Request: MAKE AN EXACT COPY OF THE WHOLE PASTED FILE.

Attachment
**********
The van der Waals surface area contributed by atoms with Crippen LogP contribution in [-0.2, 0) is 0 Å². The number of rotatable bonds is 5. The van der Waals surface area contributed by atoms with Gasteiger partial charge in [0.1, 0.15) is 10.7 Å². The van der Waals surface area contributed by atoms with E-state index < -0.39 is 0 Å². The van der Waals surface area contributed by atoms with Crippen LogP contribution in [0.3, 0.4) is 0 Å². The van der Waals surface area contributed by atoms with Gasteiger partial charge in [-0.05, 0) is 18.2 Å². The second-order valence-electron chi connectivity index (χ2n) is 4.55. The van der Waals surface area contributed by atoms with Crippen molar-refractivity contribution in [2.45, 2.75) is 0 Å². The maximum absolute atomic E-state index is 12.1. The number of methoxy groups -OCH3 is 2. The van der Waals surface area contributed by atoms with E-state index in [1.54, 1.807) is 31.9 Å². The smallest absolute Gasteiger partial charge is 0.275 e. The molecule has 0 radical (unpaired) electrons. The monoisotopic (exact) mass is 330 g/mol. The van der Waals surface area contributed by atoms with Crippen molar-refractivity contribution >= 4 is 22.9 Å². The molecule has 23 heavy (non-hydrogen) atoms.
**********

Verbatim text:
The van der Waals surface area contributed by atoms with Crippen LogP contribution in [-0.2, 0) is 0 Å². The number of rotatable bonds is 5. The van der Waals surface area contributed by atoms with Gasteiger partial charge in [0.1, 0.15) is 10.7 Å². The van der Waals surface area contributed by atoms with E-state index < -0.39 is 0 Å². The van der Waals surface area contributed by atoms with Crippen LogP contribution in [0.3, 0.4) is 0 Å². The van der Waals surface area contributed by atoms with Gasteiger partial charge in [-0.05, 0) is 18.2 Å². The second-order valence-electron chi connectivity index (χ2n) is 4.55. The van der Waals surface area contributed by atoms with Crippen molar-refractivity contribution in [2.45, 2.75) is 0 Å². The maximum absolute atomic E-state index is 12.1. The number of methoxy groups -OCH3 is 2. The van der Waals surface area contributed by atoms with E-state index in [1.54, 1.807) is 31.9 Å². The smallest absolute Gasteiger partial charge is 0.275 e. The molecule has 0 radical (unpaired) electrons. The monoisotopic (exact) mass is 330 g/mol. The van der Waals surface area contributed by atoms with Crippen molar-refractivity contribution >= 4 is 22.9 Å². The molecule has 23 heavy (non-hydrogen) atoms.